From the mid-1950s to the mid-1980s the Flash was Barry Allen, but Jay Garrick had been the Flash before him, and Wally West filled his shoes for twenty years after Barry died. Yet his return in Final Crisis was big news in 2008, and it was Wally’s turn to be sidelined.

Much of anyone’s response to Rebirth is likely to be conditioned by concerns about continuity. Does it matter? Is it important any more? Is the validity of a story tied into how tidily it slots together with others? Those questions may or may not have been at the forefront of Geoff Johns’ mind, but as with his earlier reconstitution of Hal Jordan as Green Lantern, also accompanied by Ethan Van Sciver, Rebirth is intended as a refit for the modern era.

Van Sciver has a fundamentally thrilling sense of how to lay out a page, and whether down to him or Johns, Rebirth features some admirably sophisticated storytelling. One aspect is repeated sequences of Flash running at top speed including breaks in a wall through which scenes from the past are glimpsed. Brian Miller’s colouring is also important, and he creates a look that fills backgrounds brightly without being too vivid.

As Rebirth opens it’s just been announced to the world that Central City’s Flash has returned, with few other than superhero colleagues knowing he’s also Barry, for whom separate excuses are required. His return is due to the nebulous energy of the Speed Force, partitioned among all super speedsters, yet capable of sucking them into it to redistribute energy, and that’s what seems to be happening to enable Barry’s restored life. Johns juggles this present day problem with a look back into the past. A neat scene explains Barry dressing as he did in the 1950s, explaining the bow tie, yet Johns finds elements of the past not properly explored, and the plot he introduces about Barry’s mother being murdered would later be carried forward to the Flash TV series.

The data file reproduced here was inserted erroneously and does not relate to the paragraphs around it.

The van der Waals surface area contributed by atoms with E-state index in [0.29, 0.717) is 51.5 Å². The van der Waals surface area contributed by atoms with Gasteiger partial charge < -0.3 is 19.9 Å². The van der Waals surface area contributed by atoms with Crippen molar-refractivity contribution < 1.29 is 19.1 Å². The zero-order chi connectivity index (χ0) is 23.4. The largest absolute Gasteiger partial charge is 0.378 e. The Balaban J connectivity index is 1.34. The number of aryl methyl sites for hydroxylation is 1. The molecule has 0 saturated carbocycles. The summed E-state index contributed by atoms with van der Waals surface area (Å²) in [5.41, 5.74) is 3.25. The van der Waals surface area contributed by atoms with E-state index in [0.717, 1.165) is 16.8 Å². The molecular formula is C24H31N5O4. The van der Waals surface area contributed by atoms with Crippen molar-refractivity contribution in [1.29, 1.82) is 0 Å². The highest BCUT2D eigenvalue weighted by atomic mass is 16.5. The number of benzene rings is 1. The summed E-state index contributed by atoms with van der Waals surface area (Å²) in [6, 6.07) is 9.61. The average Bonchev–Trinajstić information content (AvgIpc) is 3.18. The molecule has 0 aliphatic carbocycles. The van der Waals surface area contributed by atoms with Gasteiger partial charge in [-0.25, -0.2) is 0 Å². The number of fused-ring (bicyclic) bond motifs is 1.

While an exhaustive run through of Barry’s past, this isn’t as successful as Green Lantern: Rebirth as it concentrates too much on pleasing people who grew up reading Barry as Flash and too little on those who’ve been Flash readers since. Several scenes make little sense without knowing Barry’s backstory, a death opening the third chapter for one, and most importantly the motivations of Reverse Flash. He’s supposed to come across as a manaic, and does, but why? That brings us back to the topic of aiming to please one segment of the audience, the people who know his background from earlier stories, because it’s not adequately explained here. A few pages bolstering Reverse Flash’s credentials would have improved Rebirth no end, perhaps sacrificing the pages at the end catching up on people associated with Barry, until then not seen. Reverse Flash is the cause of further problems. Even with the dubious explanation of his creating a form of Reverse Speed Force, why can’t half a dozen speedsters sharing the same equivalent speed put him down?

Johns usually locks his plots together tighter, but he is a top class superhero writer, which makes Rebirth still a thrilling and fast-paced read packed with nice nods to the past. It just could have been better.